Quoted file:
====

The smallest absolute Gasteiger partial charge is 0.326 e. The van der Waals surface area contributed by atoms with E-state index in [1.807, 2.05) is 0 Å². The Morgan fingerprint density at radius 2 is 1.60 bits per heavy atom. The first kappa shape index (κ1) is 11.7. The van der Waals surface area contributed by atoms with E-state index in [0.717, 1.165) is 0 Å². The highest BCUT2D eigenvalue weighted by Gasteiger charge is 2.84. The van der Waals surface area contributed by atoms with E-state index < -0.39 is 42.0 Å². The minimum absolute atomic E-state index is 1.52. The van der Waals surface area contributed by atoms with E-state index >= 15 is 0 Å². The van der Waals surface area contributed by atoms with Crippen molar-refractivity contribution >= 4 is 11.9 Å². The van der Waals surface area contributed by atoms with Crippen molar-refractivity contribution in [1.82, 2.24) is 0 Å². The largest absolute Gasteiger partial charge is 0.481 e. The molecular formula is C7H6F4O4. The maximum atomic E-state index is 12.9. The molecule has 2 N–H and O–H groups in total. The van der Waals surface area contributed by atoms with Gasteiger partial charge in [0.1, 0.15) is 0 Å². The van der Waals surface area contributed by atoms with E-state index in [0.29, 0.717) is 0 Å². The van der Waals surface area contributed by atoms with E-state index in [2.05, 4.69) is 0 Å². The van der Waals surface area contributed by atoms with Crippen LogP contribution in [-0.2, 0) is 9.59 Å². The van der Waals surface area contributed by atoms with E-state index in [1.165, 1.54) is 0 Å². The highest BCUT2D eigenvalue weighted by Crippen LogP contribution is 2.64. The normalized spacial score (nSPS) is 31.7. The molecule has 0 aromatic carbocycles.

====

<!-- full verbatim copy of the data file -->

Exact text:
The smallest absolute Gasteiger partial charge is 0.326 e. The van der Waals surface area contributed by atoms with E-state index in [1.807, 2.05) is 0 Å². The Morgan fingerprint density at radius 2 is 1.60 bits per heavy atom. The first kappa shape index (κ1) is 11.7. The van der Waals surface area contributed by atoms with E-state index in [0.717, 1.165) is 0 Å². The highest BCUT2D eigenvalue weighted by Gasteiger charge is 2.84. The van der Waals surface area contributed by atoms with E-state index < -0.39 is 42.0 Å². The minimum absolute atomic E-state index is 1.52. The van der Waals surface area contributed by atoms with E-state index >= 15 is 0 Å². The van der Waals surface area contributed by atoms with Crippen molar-refractivity contribution >= 4 is 11.9 Å². The van der Waals surface area contributed by atoms with Crippen molar-refractivity contribution in [1.82, 2.24) is 0 Å². The largest absolute Gasteiger partial charge is 0.481 e. The molecular formula is C7H6F4O4. The maximum atomic E-state index is 12.9. The molecule has 2 N–H and O–H groups in total. The van der Waals surface area contributed by atoms with Gasteiger partial charge in [0.1, 0.15) is 0 Å². The van der Waals surface area contributed by atoms with E-state index in [0.29, 0.717) is 0 Å². The van der Waals surface area contributed by atoms with E-state index in [2.05, 4.69) is 0 Å². The van der Waals surface area contributed by atoms with Crippen LogP contribution in [-0.2, 0) is 9.59 Å². The van der Waals surface area contributed by atoms with E-state index in [1.165, 1.54) is 0 Å². The highest BCUT2D eigenvalue weighted by Crippen LogP contribution is 2.64. The normalized spacial score (nSPS) is 31.7. The molecule has 0 aromatic carbocycles.